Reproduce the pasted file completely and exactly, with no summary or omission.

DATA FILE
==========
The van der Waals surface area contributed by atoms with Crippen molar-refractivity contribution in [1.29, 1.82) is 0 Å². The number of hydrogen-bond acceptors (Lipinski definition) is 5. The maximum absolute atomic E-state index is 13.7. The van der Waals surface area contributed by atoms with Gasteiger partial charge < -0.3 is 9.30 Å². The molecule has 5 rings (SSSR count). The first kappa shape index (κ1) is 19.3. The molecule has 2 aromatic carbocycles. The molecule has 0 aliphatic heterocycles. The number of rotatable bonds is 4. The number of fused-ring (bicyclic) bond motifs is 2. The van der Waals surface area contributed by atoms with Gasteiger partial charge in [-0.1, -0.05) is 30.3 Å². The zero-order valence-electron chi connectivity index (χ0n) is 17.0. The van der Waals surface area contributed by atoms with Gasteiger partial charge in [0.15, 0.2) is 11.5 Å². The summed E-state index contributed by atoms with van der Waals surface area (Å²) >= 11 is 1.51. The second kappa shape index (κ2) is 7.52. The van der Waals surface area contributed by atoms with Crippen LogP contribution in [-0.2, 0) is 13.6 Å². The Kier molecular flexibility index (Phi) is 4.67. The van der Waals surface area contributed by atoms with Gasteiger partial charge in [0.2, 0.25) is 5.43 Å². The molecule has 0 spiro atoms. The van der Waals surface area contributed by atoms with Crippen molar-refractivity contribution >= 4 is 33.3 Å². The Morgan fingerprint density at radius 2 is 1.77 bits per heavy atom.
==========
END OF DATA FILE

The van der Waals surface area contributed by atoms with Crippen molar-refractivity contribution in [1.29, 1.82) is 0 Å². The number of hydrogen-bond acceptors (Lipinski definition) is 5. The maximum absolute atomic E-state index is 13.7. The van der Waals surface area contributed by atoms with Gasteiger partial charge < -0.3 is 9.30 Å². The molecule has 5 rings (SSSR count). The first kappa shape index (κ1) is 19.3. The molecule has 2 aromatic carbocycles. The molecule has 0 aliphatic heterocycles. The number of rotatable bonds is 4. The number of fused-ring (bicyclic) bond motifs is 2. The van der Waals surface area contributed by atoms with Gasteiger partial charge in [-0.1, -0.05) is 30.3 Å². The zero-order valence-electron chi connectivity index (χ0n) is 17.0. The van der Waals surface area contributed by atoms with Gasteiger partial charge in [0.15, 0.2) is 11.5 Å². The summed E-state index contributed by atoms with van der Waals surface area (Å²) >= 11 is 1.51. The second kappa shape index (κ2) is 7.52. The van der Waals surface area contributed by atoms with Crippen LogP contribution in [-0.2, 0) is 13.6 Å². The Kier molecular flexibility index (Phi) is 4.67. The van der Waals surface area contributed by atoms with Gasteiger partial charge in [0.2, 0.25) is 5.43 Å². The molecule has 0 spiro atoms. The van der Waals surface area contributed by atoms with Crippen molar-refractivity contribution >= 4 is 33.3 Å². The Morgan fingerprint density at radius 2 is 1.77 bits per heavy atom.